10 Facts About Angkor Wat Every Architect Must Know
The greatest religious structure in the world, Angkor Wat is estimated to cover 400 acres and draws thousands of visitors each year with its famous history. Originally constructed as a Hindu temple for Lord Vishnu during the second half of the 12th century under the rule of the Khmer ruler Suryavarman II, it is today a well-known temple in the Cambodian province of Siem Reap. This magnificent construction is ensnared between enormous tree roots, deep within the dense jungle, and it is filled with stories from the distant past.
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Cities Of Temples
Angkor means “capital city” in Khmer, while Wat means “temple grounds.” The name Angkor Wat means “City of Temples” or “Temple City” in literal terms. The Sanskrit name for Lord Vishnu’s holy abode—to whom the temple was initially dedicated—was Vrah Vishnuloka or Parama Vishnuloka at first.
Built around Angkor Wat, Angkor was once the biggest metropolis on earth and served as the seat of the powerful Khmer monarchy. This massive metropolis of inhabitants seemed to vanish in an instant. There are no records of an invasion, an epidemic, or any other calamity that caused this huge empire to fall. Utilising modern technology, archaeologists were able to create a design for the megacity, which was reportedly the size of present-day Los Angeles, making Angkor the largest human habitation ever constructed in human history prior to the industrial revolution.
A UNESCO World Heritage Site is Angkor Wat.
The majority of Angkor Wat’s current remains are the ruins of a magnificent building. Nevertheless, it was inscribed as a UNESCO World Heritage Site in 1992, which inspired efforts to repair the complex all over the world. Since about 1850, it has also been shown as a silhouette on the Cambodian flag and numerous riel notes of various values. It is an important part of Cambodian identity and gives the people a sense of pride in their country.
Angkor Wat Has A Unique Planning and Layout
The design of Angkor Wat is quite intricate. When one approaches the monument, it reveals itself as a collection of elevated towers, covered galleries, chambers, porches, and courtyards on several levels connected by stairways. From a distance, it looks to be a massive mass of stone on one level with a long causeway going to the centre.
The major temple grounds, which are encircled by a substantial outer wall, are encircled by a massive moat that is 620 feet wide and more than three miles long. The temple’s sanctum sanctorum is oriented with the axis of the earth in the north-south direction. A large statue of Lord Vishnu, the source of all divine and worldly events, once stood in the centre.
Angkor Wat Symbolises Mount Meru Of The Hindu Mythology
In Hindu mythology, Mount Meru is a sacred five-peaked mountain that stands in the centre of the universe and serves as the abode of the three main Hindu gods: Brahma, who is regarded as the Creator, Vishnu, who is the Preserver, and Shiva, who is also known as the Destroyer, as well as Hindu demi-gods called Devas. Angkor Wat is constructed as a symbolic representation of Mount Meru. It was made in the form of lotus buds as a physical representation of how people interact with the world of God. The moat symbolises the limitless supply of Adam’s ale, and the spires stand in for the mountains of eternity.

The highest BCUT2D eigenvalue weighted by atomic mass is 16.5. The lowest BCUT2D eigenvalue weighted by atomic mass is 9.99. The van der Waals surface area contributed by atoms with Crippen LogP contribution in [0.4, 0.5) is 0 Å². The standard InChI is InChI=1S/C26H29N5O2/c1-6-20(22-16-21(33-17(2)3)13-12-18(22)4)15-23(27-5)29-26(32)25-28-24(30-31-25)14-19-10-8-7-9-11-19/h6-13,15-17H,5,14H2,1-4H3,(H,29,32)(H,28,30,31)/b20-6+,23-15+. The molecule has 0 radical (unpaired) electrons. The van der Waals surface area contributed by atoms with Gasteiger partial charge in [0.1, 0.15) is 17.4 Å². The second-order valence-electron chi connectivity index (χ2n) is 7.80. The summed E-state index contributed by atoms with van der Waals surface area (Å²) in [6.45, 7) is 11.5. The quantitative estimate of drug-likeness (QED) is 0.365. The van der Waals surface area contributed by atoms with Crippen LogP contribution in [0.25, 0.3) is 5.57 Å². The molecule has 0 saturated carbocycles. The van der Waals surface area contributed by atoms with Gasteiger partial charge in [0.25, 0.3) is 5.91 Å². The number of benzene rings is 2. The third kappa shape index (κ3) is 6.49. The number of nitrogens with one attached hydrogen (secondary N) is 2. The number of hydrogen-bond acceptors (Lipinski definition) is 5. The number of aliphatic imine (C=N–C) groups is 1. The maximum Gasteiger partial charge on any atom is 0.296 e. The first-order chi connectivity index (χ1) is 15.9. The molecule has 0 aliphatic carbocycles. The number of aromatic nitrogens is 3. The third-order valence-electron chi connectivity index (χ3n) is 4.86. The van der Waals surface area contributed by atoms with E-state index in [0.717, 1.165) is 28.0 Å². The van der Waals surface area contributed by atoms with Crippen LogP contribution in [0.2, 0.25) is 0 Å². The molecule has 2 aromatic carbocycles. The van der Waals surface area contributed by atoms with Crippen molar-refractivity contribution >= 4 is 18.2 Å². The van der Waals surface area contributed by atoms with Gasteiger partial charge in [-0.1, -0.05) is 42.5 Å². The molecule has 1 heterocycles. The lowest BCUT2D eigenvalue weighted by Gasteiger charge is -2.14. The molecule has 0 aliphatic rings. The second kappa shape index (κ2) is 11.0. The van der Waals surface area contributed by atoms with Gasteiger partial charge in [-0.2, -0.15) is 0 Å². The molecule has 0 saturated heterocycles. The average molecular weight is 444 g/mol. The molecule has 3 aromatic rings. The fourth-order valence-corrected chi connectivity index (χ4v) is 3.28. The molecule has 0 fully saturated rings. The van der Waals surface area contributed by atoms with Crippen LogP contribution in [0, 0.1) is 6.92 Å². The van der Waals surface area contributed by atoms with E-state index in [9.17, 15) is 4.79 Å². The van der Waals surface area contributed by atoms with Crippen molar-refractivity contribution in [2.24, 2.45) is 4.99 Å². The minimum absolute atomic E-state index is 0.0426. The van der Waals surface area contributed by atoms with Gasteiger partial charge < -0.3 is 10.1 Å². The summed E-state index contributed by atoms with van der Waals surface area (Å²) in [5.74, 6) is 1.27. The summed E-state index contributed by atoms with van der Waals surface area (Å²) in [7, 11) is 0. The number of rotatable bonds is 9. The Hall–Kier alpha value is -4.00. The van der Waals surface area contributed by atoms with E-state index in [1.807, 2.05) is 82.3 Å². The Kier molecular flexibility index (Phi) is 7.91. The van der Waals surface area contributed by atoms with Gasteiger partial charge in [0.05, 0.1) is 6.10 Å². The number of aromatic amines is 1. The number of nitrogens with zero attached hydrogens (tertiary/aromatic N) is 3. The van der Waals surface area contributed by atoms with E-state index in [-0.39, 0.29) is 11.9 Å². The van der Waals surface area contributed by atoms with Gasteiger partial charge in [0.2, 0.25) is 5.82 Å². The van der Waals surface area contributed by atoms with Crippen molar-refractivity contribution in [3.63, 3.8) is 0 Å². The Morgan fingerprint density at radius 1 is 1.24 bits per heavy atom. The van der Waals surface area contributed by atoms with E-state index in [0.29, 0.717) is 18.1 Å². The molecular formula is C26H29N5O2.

At Angkor Wat, massive proportions and a pyramidal progression are used.
Angkor Wat rises 213 metres (699 feet) from the ground to the top of its central tower, and it does so by using three levels that are either rectangular or square. As each level gets smaller and taller than the one below starting from the outer borders of the temple, giving it a pyramidal shape, the implications of the design concept of hierarchy become clear.
The towering height was purposefully added to lure the attention higher to read the magnificent stories of the gods that were engraved in stone over the temple’s walls and up its columns. Homes, workplaces, and companies were built all around the complex, and a network of roads was built to assure communication.
The direction of Angkor Wat is toward the west.
The direction of this structure is one of its most distinguishing qualities. While the majority of Hindu temples face east, Angkor Wat is situated such that it faces west, which is typically connected to both death and the god Vishnu. This has led a number of archaeologists and academics to the conclusion that it was intended to serve as both a temple and the king’s mausoleum. However, there is no proof that he was buried there because he was killed in combat while on a fruitless journey to defeat the Dai Viet (Vietnam), and it is likely that his funeral rites were conducted elsewhere.
The structure was purposefully placed in the middle of a wilderness area to prevent anyone entering the monument from the east from experiencing spiritual refreshment as they passed by the temple’s heavenly powers.